Diary: Best man decision giving Ed trouble and strife

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The Independent Online

Even as the national heart swells with anticipatory joy over an imminent royal wedding, it quakes with fear at the distant approach of another. How in God's name will Labour's ruling house of Miliband resolve the best man conundrum when Ed succumbs to tabloid pressure to make an honest woman of Justine?

The Mail on Sunday claims Ed cannot decide whether to ask David through fear of being snubbed. But the more relevant question is whether David could bring himself to attend at all. Under no circumstances could he be best man, as Ed was for him, for two compelling reasons. First – this one's a bit arcane, but try to follow as best you can – they really aren't terribly keen on each other. Second, one of the best man's duties being to tease the groom about his middle name, David would have to reveal that Ed's is Enoidal (for God's sake, man, get some surgery for that deviated septum; I can vouch personally for the submucosal resection) and we can't be having that.

So here, for fretful Labour royalists, is a soothing prediction. Ed and Justine will marry this summer, secretly and abroad. It might be on a Bali beach, in the peach wedding chapel at Las Vegas's Treasure Island, or even on the defunct space station, Mir. But so horrendous are the public relations implications of the Brother, Where Art Thou? wedding that there is more chance of Ed and Justine getting hitched in Tripoli's presidential palace, with Saif as best man and the Colonel leading revellers in a spirited "Hava Nagila", than here.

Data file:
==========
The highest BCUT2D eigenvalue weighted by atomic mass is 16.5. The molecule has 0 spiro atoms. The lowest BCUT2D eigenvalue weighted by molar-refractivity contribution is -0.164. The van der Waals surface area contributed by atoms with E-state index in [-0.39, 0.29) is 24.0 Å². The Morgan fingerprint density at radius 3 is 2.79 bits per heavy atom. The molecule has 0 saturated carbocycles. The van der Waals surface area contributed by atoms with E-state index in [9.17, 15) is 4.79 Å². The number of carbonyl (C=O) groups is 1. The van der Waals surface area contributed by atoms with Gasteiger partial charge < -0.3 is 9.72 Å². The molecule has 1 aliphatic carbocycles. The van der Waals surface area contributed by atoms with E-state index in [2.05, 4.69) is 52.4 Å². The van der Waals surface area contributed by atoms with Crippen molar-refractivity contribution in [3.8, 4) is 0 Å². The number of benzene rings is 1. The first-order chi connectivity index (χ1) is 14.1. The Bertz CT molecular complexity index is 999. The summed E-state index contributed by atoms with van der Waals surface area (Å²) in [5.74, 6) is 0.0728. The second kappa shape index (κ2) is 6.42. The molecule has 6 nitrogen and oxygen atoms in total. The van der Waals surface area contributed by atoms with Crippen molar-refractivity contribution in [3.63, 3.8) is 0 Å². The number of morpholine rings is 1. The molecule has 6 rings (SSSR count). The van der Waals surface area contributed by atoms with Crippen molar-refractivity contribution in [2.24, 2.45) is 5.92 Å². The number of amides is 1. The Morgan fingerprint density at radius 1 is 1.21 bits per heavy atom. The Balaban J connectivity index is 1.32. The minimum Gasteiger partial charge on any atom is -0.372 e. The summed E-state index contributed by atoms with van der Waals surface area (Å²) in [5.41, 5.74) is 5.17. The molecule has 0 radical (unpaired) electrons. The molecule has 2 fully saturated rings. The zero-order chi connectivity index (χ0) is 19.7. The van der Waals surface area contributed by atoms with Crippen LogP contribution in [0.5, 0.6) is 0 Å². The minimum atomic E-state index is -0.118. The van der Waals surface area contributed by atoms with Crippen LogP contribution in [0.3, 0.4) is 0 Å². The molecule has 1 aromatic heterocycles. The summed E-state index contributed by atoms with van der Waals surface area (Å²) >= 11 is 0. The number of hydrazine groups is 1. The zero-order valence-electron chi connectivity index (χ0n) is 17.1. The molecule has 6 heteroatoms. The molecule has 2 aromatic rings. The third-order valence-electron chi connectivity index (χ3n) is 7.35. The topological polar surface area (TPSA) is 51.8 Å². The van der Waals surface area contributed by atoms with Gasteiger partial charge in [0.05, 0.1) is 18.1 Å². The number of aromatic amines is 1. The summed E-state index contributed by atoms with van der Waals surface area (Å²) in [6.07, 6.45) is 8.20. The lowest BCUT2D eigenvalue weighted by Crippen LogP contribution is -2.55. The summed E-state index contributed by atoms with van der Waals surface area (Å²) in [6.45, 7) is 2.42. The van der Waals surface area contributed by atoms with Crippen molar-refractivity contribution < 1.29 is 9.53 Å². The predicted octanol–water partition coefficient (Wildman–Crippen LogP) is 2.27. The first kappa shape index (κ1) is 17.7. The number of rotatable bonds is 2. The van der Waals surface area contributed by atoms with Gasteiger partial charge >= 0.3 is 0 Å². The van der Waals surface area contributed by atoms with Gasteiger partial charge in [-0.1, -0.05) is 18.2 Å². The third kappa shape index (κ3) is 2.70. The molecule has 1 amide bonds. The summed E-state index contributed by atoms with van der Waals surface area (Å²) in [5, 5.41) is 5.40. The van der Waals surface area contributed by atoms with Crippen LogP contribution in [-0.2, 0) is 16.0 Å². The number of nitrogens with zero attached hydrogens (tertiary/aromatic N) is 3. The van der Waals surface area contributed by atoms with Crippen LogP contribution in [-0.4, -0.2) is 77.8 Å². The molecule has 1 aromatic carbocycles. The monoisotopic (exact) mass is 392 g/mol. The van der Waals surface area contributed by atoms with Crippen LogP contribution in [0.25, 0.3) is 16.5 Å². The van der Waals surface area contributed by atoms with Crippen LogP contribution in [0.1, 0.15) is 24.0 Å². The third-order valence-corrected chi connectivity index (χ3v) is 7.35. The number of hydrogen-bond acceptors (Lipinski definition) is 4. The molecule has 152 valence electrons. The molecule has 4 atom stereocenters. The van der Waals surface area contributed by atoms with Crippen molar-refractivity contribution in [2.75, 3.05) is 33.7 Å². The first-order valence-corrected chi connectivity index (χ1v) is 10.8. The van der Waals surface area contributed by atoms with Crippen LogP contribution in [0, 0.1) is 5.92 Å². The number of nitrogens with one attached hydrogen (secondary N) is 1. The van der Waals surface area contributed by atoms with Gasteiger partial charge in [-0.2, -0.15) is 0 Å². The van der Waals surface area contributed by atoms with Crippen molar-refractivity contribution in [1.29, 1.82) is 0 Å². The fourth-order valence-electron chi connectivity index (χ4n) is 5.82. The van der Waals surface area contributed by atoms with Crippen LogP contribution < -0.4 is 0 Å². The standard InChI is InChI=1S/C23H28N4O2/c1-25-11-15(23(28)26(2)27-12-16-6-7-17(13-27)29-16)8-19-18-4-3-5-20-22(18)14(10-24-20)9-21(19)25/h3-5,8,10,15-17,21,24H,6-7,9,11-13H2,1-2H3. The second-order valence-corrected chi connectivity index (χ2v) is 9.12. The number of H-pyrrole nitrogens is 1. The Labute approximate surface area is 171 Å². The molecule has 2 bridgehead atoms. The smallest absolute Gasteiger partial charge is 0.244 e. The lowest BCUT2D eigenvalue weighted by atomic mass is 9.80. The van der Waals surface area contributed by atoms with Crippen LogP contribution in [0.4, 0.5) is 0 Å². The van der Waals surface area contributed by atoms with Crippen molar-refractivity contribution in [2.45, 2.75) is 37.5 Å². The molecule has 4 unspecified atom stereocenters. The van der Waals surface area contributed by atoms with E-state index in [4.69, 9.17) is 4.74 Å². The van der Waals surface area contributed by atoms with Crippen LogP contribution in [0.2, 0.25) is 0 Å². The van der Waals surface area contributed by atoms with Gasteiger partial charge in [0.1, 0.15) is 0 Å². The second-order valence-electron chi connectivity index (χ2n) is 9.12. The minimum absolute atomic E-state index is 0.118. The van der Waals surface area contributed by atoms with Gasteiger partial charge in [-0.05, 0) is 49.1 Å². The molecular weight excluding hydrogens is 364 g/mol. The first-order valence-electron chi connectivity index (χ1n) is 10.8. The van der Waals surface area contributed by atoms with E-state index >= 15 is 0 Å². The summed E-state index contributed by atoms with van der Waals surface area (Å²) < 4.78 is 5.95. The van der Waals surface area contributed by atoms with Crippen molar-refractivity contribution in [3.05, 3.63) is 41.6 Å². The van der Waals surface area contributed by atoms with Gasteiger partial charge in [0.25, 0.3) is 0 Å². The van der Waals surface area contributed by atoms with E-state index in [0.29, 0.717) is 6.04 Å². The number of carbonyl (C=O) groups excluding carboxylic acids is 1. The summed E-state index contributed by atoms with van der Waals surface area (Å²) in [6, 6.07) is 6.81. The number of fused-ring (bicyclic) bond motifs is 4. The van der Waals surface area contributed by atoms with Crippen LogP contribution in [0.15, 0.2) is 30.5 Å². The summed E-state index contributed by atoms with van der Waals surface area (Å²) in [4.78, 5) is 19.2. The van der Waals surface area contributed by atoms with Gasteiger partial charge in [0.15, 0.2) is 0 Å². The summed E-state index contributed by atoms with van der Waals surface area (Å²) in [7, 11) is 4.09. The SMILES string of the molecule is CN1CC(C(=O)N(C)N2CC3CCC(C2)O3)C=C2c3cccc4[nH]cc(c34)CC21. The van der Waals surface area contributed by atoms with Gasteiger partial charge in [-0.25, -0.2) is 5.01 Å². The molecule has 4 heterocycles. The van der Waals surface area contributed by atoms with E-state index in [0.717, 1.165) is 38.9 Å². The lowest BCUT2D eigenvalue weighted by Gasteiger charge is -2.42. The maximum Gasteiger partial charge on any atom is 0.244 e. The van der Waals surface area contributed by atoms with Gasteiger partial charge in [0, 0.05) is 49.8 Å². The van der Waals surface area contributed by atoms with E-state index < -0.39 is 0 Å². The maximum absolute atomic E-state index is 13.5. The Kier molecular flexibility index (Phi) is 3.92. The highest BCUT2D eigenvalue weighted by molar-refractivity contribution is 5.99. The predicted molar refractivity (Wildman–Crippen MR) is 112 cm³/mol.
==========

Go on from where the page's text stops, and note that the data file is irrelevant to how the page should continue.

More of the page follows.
* I love Evan Davis as much as the next chap with a fancy for penis-bejewelled Today presenters, but he mislaid his historical perspective on Saturday in asking whether the Japanese Red Cross has ever dealt with a disaster of this scale. Without wishing to play the casualties numbers game, it must have been busier, in a couple of cities, in August 1945.

This is not to underplay the disaster. That we may safely leave to News of the World editor Colin Myler who did carve some front-page space for Japan (a small box in the bottom-left corner). Whether new evidence of Prince Andrew's naughtiness made a worthier splash than Japan, who can say for sure? News judgement is such a subjective thing.



* Fresh allegations that NotW executives hired hackers to remove information from targets' computers by way of Trojan Horse viruses are almost as ridiculous as the notion the paper bribed coppers and hospital employees for information; or the underwear model and Labour MP Chris Bryant was "warned off" his close interest in News International's personal affairs with vague blackmail threats modelled on Lear's ("What they are, yet I know not; but they shall be the terrors of the earth"). Will this fanciful speculation never cease?



* Better news for Rupert Murdoch paranoiacs came yesterday from Jeremy *unt, our secretary of state of Hulture, Media and Sport. Jeremy told the pliable Andrew Marr – he begins to make David Frost look like Torquemada's nastier brother Farqurmada – why his decision to permit the BSkyB deal will in fact curtail Mr Murdoch's political influence. Here I feel like Mam in the Alan Bennett monologue A Chip In The Sugar after one of Graham's lectures about the evils of racism. I understood it all when he explained it, but five minutes later...

* What it feels indelicate to call the fallout from the NOTW hacking scandal appears to be intensifying. Tina Brown's Daily Beast addresses the scandal, insisting that the "media glare" is shifting to News International CEO Rebekah Brooks. The piece is too spiteful for my taste, needlessly dwelling on the domestic incident that led then husband Ross Kemp to summon the law to their Battersea home and have her escorted off to the cells for a reinvigorating nap.

Poor show.

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